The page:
This group is a little trickier, as they represent a slightly wider range of options. However, Bentham’s friends at YouGov had a harder time breaking down the numbers here, so lazy Bentham decided to lump them all together. The definition he used was based on their original desires at the referendum, not what they appear to be supporting now, so by this definition, the Labour front bench pushing for Corbyn’s CU would not be here, but in the Remain set of MPs. By this method, Jeremy B finds about 105 MPs are in this box.
This group campaigned for a variety of outcomes, Norway, Switzerland, Iceland, off-the-shelf. One thing that unites them is the idea that we should have some form of close tie with the EU and that a no deal brexit would be extremely harmful economically. As such, they only award 10 points to a no deal, as it gets them brexit, but in a bad way. Since they’re eurosceptics who campaigned to leave, they also dislike remaining, but give it 20 points as at least it avoids a no-deal chaotic affair. They too dislike May’s deal due to the backstop, so they average out at a 50 here: not perfect, but kinda what they wanted. They’re after something closer. As such, they give the CU idea a 75, and the Norway option 90. This is because the Norway option is better catering to services and the CU to goods, and since they are most concerned about a strong economic position after leaving, Norway is slightly preferred. Some MPs give Norway 100, others a CU 100, but the points above give us our averages for this group.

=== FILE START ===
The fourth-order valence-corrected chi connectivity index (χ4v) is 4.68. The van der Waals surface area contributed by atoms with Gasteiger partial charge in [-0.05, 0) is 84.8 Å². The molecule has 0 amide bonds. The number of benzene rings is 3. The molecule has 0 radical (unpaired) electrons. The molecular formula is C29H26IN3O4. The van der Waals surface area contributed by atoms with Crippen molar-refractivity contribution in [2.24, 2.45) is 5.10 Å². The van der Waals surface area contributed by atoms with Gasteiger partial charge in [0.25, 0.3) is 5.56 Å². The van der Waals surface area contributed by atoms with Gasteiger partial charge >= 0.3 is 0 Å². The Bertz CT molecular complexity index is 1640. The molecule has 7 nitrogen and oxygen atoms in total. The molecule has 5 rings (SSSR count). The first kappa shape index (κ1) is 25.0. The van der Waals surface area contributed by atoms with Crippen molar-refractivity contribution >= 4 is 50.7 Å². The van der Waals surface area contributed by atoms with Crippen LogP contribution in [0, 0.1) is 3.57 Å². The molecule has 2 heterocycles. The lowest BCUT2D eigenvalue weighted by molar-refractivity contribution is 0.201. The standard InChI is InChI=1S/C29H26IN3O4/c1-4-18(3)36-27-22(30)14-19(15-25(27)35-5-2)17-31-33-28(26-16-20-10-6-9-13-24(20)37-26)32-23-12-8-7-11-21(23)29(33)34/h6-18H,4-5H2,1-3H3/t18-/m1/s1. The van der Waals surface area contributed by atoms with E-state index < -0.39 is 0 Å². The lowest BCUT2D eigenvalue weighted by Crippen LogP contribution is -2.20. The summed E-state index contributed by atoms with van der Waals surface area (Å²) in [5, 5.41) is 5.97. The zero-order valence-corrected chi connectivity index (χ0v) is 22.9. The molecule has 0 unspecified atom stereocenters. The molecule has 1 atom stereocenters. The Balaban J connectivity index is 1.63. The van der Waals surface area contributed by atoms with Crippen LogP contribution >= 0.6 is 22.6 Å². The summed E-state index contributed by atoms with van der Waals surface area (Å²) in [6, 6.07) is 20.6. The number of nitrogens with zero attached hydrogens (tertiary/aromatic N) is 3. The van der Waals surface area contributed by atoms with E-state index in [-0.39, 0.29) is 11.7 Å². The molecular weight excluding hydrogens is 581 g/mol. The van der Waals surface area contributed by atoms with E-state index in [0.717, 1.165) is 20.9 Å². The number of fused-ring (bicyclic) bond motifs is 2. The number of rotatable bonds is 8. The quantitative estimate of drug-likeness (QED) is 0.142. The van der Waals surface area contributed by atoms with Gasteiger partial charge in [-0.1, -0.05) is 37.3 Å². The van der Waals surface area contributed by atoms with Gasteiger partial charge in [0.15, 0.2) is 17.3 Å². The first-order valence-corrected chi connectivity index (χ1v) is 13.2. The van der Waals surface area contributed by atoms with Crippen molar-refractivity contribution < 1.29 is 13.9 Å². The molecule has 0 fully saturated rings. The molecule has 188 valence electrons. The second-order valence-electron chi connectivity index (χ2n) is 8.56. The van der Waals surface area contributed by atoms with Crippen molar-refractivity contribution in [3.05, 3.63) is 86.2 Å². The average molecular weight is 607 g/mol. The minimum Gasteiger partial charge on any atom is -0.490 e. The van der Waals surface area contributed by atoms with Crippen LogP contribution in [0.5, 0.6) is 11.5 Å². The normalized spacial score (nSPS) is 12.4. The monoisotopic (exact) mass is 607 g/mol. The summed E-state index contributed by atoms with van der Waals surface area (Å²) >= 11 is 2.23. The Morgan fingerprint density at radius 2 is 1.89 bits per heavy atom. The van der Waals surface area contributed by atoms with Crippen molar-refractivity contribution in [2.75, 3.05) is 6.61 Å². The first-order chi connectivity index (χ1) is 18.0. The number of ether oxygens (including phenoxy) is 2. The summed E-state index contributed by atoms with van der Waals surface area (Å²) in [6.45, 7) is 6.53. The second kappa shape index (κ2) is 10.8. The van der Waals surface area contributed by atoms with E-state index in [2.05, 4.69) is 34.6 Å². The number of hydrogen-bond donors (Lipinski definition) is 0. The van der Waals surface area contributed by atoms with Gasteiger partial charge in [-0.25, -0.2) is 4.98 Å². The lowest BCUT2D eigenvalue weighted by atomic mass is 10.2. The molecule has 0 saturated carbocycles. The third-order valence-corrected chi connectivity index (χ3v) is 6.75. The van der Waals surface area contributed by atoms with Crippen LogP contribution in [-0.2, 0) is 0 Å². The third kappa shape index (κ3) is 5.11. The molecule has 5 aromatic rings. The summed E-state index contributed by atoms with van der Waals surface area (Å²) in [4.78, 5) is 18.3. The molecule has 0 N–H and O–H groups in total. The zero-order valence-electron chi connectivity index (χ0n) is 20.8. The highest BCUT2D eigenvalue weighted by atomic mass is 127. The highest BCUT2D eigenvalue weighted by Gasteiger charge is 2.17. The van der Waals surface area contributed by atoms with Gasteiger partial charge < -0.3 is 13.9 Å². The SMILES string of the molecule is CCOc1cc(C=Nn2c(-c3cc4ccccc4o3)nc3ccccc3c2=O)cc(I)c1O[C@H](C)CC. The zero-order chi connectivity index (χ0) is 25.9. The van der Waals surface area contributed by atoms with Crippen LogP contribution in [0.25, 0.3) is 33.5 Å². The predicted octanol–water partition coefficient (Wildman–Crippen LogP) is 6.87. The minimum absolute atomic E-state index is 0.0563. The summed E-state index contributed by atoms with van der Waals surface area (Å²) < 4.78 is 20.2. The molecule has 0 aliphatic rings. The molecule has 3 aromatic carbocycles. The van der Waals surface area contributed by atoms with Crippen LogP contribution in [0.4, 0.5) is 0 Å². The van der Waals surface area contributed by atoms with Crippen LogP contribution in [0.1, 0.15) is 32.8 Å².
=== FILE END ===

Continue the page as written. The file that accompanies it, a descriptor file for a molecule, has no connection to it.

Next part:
Remain MPs in leave constituencies
This is our most conflicted group. They believe that they need to stick to their guns and fight for what they believe in. But at the same time, they know that they probably have to temper that with representing their voters’ choice. After speaking to a few of these MPs, Bentham concludes that they are balancing these out, but are putting much more weight on their original beliefs than on being delegates. Clearly Burke was here before him.